Tuesday, 3 October 2017

Steptoe and Son: Porn Yesterday

This may seem like I'm going completely off-topic but one of my other interests is architecture and I have been watching a film called Utopia London  about the idealistic planning involved in reconstructing London before and after the Second World War. In Utopia London's vision, egalitarianism featured highly and everyone was to have the same opportunities. In my humble opinion, the egalitarian bright future dreamed of in the 1940s was a red herring. On the whole people don't want to share and even if you were to share out the world's resources completely equally, some people would still manage to be penniless after the first week.
As a result of these elements of human nature we find the kind of alternative economies we see in Steptoe and Son (you see, I was going somewhere with that introduction). This is also not something which is different anywhere in the world: where I used to live in Bearwood, if you wanted rid of something you just had to put it out in the street. Metal is taken by dealers, anything else is reused, recycled or burned, and about the only thing you couldn't get rid of was old mattresses. If something had been out a couple of days you just had to put a sign on it saying it was for sale and it would still vanish, even if it was absolute rubbish.
This alternative economy as lived by the underbelly of society is the subject of Steptoe and Son. One of my aims in wittering away on this blog is to understand the TV I watch better, and it is only through writing this post that I have realised one of the reasons I have always found this show uncomfortable to watch- it is the subject matter of hand to mouth living in poverty. I always thought it was the dysfunctional relationship between father and son which made it so uncomfortable. In fact Steptoe Senior goes into the level of desperation which led to his debut in porn, and the wonder is that Steptoe manages to make this kind of desperation the subject of comedy. The nature of this comedy in a sense places Steptoe and Son firmly in the category of realism TV rather than the unreal TV I normally prefer to escape with.
In this episode Steptoe senior's desperation-fuelled film debut is turned into humour by the simple device of Harold ridiculously over-reacting to the What The Butler Saw film. Made in the 1920s for the sort of machine you would find on a seaside pier, it was very unlikely to terribly pornographic by the standards of the 1970s when this was made! Even the Vicar comments that much worse was being broadcast on the TV than you could see in one of those machines. Harold's disgust is strongly contrasted to Albert's wish for sympathy for his plight and wish to keep just one picture from the reel as a souvenir.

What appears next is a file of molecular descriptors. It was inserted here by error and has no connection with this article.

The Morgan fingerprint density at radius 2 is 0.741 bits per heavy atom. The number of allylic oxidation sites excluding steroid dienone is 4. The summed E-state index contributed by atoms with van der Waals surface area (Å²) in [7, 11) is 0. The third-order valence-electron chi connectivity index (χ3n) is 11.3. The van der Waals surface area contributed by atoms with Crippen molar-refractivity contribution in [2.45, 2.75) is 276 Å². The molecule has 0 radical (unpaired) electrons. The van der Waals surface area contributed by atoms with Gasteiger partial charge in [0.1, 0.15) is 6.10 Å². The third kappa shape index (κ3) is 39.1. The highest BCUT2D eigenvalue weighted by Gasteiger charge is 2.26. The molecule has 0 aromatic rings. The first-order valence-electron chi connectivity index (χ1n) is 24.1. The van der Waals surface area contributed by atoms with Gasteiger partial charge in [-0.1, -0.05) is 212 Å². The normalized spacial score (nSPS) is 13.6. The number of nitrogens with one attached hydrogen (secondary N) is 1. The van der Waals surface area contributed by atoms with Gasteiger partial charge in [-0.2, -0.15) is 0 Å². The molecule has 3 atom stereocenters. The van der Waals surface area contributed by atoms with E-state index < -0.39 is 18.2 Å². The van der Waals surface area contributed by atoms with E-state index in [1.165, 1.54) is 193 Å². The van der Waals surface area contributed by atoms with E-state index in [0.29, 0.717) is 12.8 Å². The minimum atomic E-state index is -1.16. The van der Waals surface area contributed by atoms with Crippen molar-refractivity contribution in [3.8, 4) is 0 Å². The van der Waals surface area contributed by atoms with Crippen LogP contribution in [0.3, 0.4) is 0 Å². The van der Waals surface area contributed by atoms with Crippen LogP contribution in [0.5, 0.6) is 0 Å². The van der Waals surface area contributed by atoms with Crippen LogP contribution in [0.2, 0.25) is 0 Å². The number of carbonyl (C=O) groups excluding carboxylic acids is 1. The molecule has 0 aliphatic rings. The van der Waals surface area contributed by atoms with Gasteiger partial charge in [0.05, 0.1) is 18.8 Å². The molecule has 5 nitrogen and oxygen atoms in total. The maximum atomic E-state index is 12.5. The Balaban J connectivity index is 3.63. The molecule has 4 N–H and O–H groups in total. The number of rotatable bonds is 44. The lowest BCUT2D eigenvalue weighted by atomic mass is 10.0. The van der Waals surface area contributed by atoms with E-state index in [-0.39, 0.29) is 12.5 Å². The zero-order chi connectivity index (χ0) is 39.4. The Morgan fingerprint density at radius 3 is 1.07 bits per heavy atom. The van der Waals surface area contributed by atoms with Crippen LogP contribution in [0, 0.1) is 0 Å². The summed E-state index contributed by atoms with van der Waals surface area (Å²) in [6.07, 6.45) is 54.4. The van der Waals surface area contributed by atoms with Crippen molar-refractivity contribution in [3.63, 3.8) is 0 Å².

Into the middle of this comes, bang on queue, the Vicar. Despite Harold's moral disgust at Albert's appearance in film the Vicar wants to see the reel and even wants to sell it to help finance new bells. The vicar is played by the wonderful Anthony Sharp, who I don't think I've seen elsewhere as a clergyman but was surely made to play one!
Another class division is made very clear when the scene changes to the fete. In contrast to Albert and Harold's bare-chested working man appearance (they share my approach to clothing on a hoot day) the people at the fete are all very smart indeed. Visually this makes it very clear that they are hobnobbing with a different class of punter here. A class of punter who are queueing up to see a What The Butler Saw film rescued by scouts from an old photographer's shop (the alternative economy again). I love that some of the women recognise Albert and want his autograph! The Vicar gets in on this by charging for his autograph. This episode therefore is ironically about desperate poverty but it is ultimately overturned into a success...which is capitalised on by the Establishment in the shape of the Vicar's bell fund.
And just in case anyone's wondering...you don't get to see the 'porn'!
Image credit: http://www.albertandharold.co.uk/porn_yesterday.html

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